MORTAL ENGINES STAR LEILA GEORGE TELLS WHO WHY SHE WAS ‘A LITTLE BIT EMBARRASSED’ TO FOLLOW IN HER FAMOUS PARENTS’ FOOTSTEPS
For a long time, Leila George resisted the acting profession. The daughter of two actors – her father is Law & Order: Criminal Intent star Vincent D’onofrio and her mother is Australian actress Greta Scacchi – she grew up being asked if she would follow in their footsteps and, partly out of teenage rebelliousness, she insisted she wouldn’t. Instead, George, 26, pursued directing.
“I wanted to direct because I wanted to boss them around,” she recalls with a laugh. “I was sure that I was going to put them both in a movie, like, ‘Stand there, stand there, do this, do that.’ I actually went to film school to study directing and loved it, but I ended up acting in all my friends’ thesis films instead.”
When it came time to face her inevitable calling, George remembers being “a little bit embarrassed”, saying, “I’d always said no, and you never want to go back on what you’ve said. As soon as I admitted it, they were both really excited because they never pushed it on me at all. My mum and I went out for a drink, and she was like, ‘Welcome to the club.’ “
George’s highest profile role to date is in big-budget “post-post-apocalyptic” adventure Mortal Engines (in cinemas now). Based on the novel by Philip Reeve, it is set in London, but it’s a version of the English city that’s never been seen before on film. For one thing, it rolls across mainland Europe on massive wheels.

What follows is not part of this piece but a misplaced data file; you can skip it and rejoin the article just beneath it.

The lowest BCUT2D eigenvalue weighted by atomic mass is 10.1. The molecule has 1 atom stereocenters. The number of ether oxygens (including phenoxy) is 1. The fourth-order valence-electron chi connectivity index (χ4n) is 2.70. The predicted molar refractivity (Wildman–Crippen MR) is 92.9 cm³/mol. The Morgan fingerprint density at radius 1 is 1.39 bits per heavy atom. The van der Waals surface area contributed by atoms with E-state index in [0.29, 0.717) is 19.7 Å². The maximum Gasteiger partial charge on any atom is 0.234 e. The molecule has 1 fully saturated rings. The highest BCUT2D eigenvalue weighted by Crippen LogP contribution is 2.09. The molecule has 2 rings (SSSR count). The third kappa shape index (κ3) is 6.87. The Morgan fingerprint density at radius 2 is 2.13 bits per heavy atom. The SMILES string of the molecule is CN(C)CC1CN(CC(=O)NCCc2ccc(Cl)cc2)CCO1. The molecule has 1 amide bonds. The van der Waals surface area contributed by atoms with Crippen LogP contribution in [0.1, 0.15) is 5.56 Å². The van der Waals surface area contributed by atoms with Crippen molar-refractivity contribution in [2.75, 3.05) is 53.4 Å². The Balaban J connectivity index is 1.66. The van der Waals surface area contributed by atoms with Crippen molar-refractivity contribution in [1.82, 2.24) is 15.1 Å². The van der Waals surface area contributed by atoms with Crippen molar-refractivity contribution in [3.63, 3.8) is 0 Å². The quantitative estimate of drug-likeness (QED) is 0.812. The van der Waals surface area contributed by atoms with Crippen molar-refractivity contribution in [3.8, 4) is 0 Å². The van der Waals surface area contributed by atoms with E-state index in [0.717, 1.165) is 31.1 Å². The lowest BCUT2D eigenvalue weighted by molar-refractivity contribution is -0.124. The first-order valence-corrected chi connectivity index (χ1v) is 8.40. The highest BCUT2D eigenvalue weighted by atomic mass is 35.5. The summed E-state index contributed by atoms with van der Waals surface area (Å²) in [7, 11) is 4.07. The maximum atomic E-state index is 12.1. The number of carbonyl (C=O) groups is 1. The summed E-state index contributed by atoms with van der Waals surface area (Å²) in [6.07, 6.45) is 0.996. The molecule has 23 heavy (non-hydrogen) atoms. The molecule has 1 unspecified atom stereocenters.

In the film produced by Peter Jackson and directed by his protégé Christian Rivers, George plays Katherine Valentine, the daughter of one of London’s most prominent and respected leaders, Thaddeus (Hugo Weaving). When Katherine discovers Dad is not all he’s meant to be, it sets her off on a journey in which she questions – and challenges – everything she’s ever been told.
“It’s tough for Katherine,” George says. “It’s a brave thing to do to stand up to a parent in that kind of way. To know that you actually
know better – not to just act out – and to know you may not be able to change that person. That takes a lot of courage and strength.”
When it comes to her own relationship with her parents, George couldn’t be happier, saying, “They are my two biggest supporters and I feel it. They’ve never forced tips on me but if I need help, they’ll help me. I call them a lot, like, ‘Oh my God, what am I doing?’
She’s also worked with both of them, even if she didn’t get to boss them around. In 2014, George made her stage debut alongside Scacchi in Perth’s Black Swan State Theatre Company’s 2014 production of The Seagull, and she will be seen in 2019 in The Kid, a film directed by and starring D’onofrio, as well as Ethan Hawke and Chris Pratt. “That was amazing – one of the best experiences of my life, because I trust him completely,” she says of being directed by her father. “I don’t think I will trust a director as much as I will trust my dad. It was an opportunity that I was so glad to have gotten, especially so early on in all of this. And I would do it again in a second.”
As George’s career heats up, she’s hoping to give up her day job – she works as a waitress in her home of Los Angeles. But she has already had her first taste of the attention that fame brings, having previously been linked with actor Sean Penn and photographed with him on a beach holiday earlier this year. “That’s never fun,” she says of the paparazzi attention.
Again, her parents’ experience with fame will serve her well. “They haven’t had that much of a hard time with it,” she notes. “They’ve also dealt with the public very graciously and been really grateful of their fans as opposed to fighting back at it. Growing up around them, I’ve been watching and learning, and I hope to be as
graceful with anything that comes my way.”
“I feel at home in Sydney,” George says. “I land and smell the air and I just want to live here forever.” so “I related to her in says many ways,” George of Katherine. “Mainly I loved the fatherdaughter relationship.” “It was exhilarating and exciting, and it gave me goosebumps and it terrified me,” George says of working on Mortal Engines.
George with dad Vincent D’onofrio in 2000. With mother Greta Scacchi in 2013.